Perhaps Williams, like many fans, is comfortable only seeing Arya as a Terminator-like revenge bot, a tomboy who scrapes herself so completely of the last bits of her vulnerability (often coded as femininity) that she could rival her younger brother Bran for bloodlessness. (Arya was so determined to transform into a vengeance demon that she even flirted with the idea of giving up her own face.) The epitome of that metamorphosis was her tricking Walder Frey, the organizer of the Red Wedding, into cannibalizing his own children. It was a checkmate move that reveled in cruelty and sadism, the kind of punishment Joffrey might have thought up if he hadn’t been such a self-satisfied ninny, as well as the kind of twist that proves how hollow and abject the term “badass” often feels as applied to the events of the show. Arya once embodied an idealistic resistance to the ways of Westeros, but as the seasons have progressed, she has come to embody much of the tribal myopia and power-for-power’s-sake that make this universe such a difficult place to survive.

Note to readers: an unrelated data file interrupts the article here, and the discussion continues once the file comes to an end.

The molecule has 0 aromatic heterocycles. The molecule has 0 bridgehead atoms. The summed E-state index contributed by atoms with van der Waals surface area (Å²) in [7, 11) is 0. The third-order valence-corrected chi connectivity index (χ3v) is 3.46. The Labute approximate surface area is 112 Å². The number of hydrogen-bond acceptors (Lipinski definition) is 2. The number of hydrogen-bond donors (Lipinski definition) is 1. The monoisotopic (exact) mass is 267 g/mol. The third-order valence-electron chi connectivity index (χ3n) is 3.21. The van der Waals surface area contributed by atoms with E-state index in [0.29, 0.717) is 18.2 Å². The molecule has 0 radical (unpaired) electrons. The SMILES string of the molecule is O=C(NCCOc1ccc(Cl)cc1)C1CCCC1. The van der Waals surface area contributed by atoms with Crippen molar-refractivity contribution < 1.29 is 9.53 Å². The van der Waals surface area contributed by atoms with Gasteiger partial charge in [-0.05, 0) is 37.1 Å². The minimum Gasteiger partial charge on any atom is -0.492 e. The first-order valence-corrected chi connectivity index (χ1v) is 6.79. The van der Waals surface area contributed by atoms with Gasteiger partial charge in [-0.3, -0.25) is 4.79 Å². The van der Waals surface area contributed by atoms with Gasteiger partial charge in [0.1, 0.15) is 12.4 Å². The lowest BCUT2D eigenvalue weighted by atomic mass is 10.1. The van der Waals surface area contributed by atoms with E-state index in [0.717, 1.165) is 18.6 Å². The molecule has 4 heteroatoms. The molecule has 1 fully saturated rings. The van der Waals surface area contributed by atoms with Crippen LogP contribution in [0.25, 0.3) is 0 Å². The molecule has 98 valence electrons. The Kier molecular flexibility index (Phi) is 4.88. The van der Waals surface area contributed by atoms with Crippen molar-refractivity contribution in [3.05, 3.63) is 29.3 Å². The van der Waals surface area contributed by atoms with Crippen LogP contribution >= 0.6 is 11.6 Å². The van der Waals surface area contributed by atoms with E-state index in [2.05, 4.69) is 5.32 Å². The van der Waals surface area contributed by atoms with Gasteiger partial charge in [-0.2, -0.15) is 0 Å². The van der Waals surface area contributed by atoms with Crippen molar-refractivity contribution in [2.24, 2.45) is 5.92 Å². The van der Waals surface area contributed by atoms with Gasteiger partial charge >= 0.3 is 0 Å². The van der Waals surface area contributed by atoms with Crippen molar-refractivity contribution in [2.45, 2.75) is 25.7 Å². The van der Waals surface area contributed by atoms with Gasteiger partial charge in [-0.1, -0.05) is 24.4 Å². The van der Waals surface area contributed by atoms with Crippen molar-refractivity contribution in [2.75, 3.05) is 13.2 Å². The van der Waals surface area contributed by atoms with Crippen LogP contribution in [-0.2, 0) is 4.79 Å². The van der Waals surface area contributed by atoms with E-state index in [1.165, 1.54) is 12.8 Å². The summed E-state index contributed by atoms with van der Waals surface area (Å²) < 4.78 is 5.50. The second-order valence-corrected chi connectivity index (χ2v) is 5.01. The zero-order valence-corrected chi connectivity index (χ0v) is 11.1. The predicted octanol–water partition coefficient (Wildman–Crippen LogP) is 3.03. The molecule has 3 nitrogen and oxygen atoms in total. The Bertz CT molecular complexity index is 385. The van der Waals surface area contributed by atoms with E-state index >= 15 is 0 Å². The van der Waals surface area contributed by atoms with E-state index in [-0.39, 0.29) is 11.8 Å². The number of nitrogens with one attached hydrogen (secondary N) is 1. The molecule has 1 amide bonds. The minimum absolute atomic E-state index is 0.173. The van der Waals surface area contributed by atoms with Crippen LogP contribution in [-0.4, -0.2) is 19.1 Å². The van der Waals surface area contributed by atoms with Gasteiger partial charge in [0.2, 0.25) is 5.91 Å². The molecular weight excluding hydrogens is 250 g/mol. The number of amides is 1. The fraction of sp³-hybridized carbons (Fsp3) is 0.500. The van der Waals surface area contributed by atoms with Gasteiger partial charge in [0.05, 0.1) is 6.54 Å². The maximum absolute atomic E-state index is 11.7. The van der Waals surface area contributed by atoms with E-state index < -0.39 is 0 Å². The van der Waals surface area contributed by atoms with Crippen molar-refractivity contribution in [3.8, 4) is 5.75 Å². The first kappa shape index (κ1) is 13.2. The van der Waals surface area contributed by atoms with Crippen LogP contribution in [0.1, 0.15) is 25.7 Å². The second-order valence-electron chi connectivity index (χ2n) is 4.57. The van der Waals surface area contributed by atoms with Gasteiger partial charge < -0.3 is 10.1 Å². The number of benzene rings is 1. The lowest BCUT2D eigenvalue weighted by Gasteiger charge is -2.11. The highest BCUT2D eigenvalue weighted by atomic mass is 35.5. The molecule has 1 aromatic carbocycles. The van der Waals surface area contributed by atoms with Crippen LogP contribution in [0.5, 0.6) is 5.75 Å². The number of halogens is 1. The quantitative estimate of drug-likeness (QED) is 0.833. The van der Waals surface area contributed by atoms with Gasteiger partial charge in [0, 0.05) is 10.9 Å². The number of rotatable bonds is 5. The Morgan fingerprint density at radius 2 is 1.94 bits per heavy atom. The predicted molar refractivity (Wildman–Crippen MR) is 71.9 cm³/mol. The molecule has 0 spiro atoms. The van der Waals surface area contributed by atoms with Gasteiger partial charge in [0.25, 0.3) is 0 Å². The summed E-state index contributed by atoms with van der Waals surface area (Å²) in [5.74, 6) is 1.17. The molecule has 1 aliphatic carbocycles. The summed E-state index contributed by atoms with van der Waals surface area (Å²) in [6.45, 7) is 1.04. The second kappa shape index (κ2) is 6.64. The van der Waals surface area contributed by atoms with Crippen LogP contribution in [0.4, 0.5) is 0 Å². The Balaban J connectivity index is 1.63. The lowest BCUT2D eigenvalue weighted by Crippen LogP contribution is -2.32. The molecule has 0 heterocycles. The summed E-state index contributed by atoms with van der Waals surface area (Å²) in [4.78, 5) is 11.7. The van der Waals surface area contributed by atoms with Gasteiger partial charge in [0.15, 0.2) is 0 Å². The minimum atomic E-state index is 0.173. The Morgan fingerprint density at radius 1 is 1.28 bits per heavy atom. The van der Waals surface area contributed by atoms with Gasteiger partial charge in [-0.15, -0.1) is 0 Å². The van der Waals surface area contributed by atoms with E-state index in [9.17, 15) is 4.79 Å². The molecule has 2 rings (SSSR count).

But in its final season, Game of Thrones may be finally restoring Arya’s humanity. Her seeming peace with the Hound and Beric Dondarrion, both of whose names once sat on her kill list alongside more powerful players like Cersei and Melisandre, suggests an increased understanding of moral grayness, as well as the relativity of power and the redemptive potential of some of her enemies. The Hound, for example, may have helped kill her father, but he, too, is a victim of familial and royal brutality. In other words, she regained her soul—or, if you prefer, stopped being such a know-it-all teenage shit, with the black-and-white ethics to match. Completing the kill list at this point of her character arc, in contrast, would feel like settling permanently into arrested development.